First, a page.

Rory Stewart: How to Save Afghanistan. Stewart wrote a pretty good book, The Places In Between, about walking across Afghanistan from Herat to Kabul in 2002. He later spent a year in the British government in Iraq, wrote a book about that, and returned to Kabul to found a NGO. He provides a succinct list of what the US/NATO/etc. have done right and what's gone wrong, and seems to be personally committed to keep doing his part. But he starts off criticizing both McCain and Obama for their campaign planks to put more troops and money into Afghanistan. He argues for fewer troops and less money, albeit some of each, much more intelligently used. Don't know whether he's right, but he's certainly less wrong than McCain and Obama (let alone Bush, who's escalated bombings to new record levels). Final line is one I do agree with: "We do not have a moral obligation to do what we cannot do." From the beginning, there were two big reasons to reject America's Afghanistan war: one is that we would, by the very nature of who we are and how we think and act, do far more damage than we could ever possibly repair; the other is that in doing so we would make ourselves even worse. We've seen both happen, but we keep falling for the argument that we have to hang in there until we succeed. To some extent Stewart's still making that argument, but at least he's hedging it in the right direction.
Barnett Rubin: Afghan Government Charges on Killing Afghans -- U.S. 47, Terrorists 41. Rubin's another western Afghanistan expert who wants to help but is generally appalled by everything that's happening there. That makes him a particularly good source for information on Afghanistan. This is just one example of his posts at Juan Cole's "Informed Comment: Global Affairs" blog, worth following mostly for Rubin's posts. But it is a good example to follow up on Stewart's assertion that the US is doing more harm than good. And not just by a 47-41 margin: the 41 killed in the terrorist bombing were 41 the US strategy failed to stop.
Meanwhile, Air Force Times reports that the US dropped a record number of bombs on Afghanistan for the first six months of 2008. Also, Obama started his world tour in Afghanistan, where he argued for an additional 7,000 troops, while looking grimacingly at the Pakistani border. One might hope that he'll develop a sense of reality once he actually has to face it, but running for office in the US isn't conducive to that. On the other hand, once he has to face reality one reality he'll have to face is the established biases of the military-security state he'll inherit, and they're still pretty much the same as the ones who pushed/followed Bush into disaster after disaster. Obama may be different, but so was Jimmy Carter in 1976 and John Kennedy in 1960, and they still got swept along with the tide, sometimes catastrophically.
Right now, Obama doesn't seem to be any closer to calling a halt to the War on Terrorism than Carter was to ending the Cold War in 1976 (or to falling the logic of his human rights stance toward a clean break with the Shah of Iran). This despite the fact that the War on Terrorism is a bogus charade, a pretense at doing the impossible, showing the world we're boss when we only have the vaguest clue how our own country is working.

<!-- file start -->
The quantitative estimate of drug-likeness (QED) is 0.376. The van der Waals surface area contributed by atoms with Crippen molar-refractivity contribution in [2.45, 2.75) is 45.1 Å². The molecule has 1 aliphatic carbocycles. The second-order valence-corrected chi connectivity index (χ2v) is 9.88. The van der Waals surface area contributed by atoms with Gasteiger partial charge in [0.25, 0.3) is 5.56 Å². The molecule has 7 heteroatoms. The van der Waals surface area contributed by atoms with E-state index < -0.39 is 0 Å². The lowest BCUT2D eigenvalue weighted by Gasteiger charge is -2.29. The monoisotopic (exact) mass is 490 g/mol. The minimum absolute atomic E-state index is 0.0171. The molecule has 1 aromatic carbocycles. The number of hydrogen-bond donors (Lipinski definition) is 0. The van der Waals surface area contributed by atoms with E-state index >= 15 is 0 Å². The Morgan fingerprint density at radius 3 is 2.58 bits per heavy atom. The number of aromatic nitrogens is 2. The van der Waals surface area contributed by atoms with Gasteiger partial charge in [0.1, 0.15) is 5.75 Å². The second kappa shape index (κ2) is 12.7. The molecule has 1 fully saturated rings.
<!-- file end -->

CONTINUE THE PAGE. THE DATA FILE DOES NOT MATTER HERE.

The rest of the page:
Saturday, July 19. 2008
I saw a segment on the PBS news hour that tried to blame the troubles with Fannie Mae and Freddie Mac on moral hazard. This is, of course, nonsense. Moreover, it's a pretty good rule of thumb to recognize that any time anyone argues anything on the need to avoid moral hazard they're up to no good and trying to pull a fast one on you. Most commonly this boils down to the argument that the government shouldn't insure anyone against any risks because doing so lets people be less vigilant against those risks. You can only say that if you believe that all risks are volitional, or if you're rich enough to self-insure and don't give a hoot about anyone who isn't.
Moral hazard is a hypothetical state that serves as a practical limit in the writing of insurance. It occurs when the insured value exceeds actual value by so much that the beneficiary is tempted to cash in by destroying the asset. For instance, if you have a house insured for $800,000, but the house is termite food and water damaged and home to a family of skunks, it might occur to you that you'd be better off if the house mysteriously burned down so you could collect the insurance. In other words, the deal is set up in such a way that it gives you an incentive to drop your moral sense.
That sort of thing makes sense in theory, which is why it often makes an effective argument, but in practice it's pretty easy to avoid such situations. For starters, almost everything that you can buy insurance for errs on the side of leaving you underinsured: the insurance reduces your pain, but it doesn't eliminate it, let alone reward it. Secondly, most of what you can deliberately do to trigger a claim is illegal, including the wide range of deceptions known as fraud. (The example above is at least fraudulent, even if the house burns down due to negligence and not arson.) Insurance companies can also limit their exposure by inspecting and regulating their risks, either directly or through other agencies (e.g., airline insurers can assume that the FAA is inspecting and regulating airliners).
The point here is that moral hazard isn't something that undermines the whole insurance industry. It is an easily managed technical issue. Moral hazard can only appear as a plausible explanation in cases where insurer discipline has broken down. The Savings and Loan crisis in the late 1980s is commonly given as an example, but that was really a case where deregulation and lack of oversight and exposure enabled bankers to assume more risk than was prudent -- especially given that their willingness to trade paper profits for risk was so prone to fraud. Still, it's hard to credit that deposit insurance made bankers any more likely to make risky loans. Bankers are always more concerned with their assets and profits, which is what they gambled with and lost on, than with their deposits.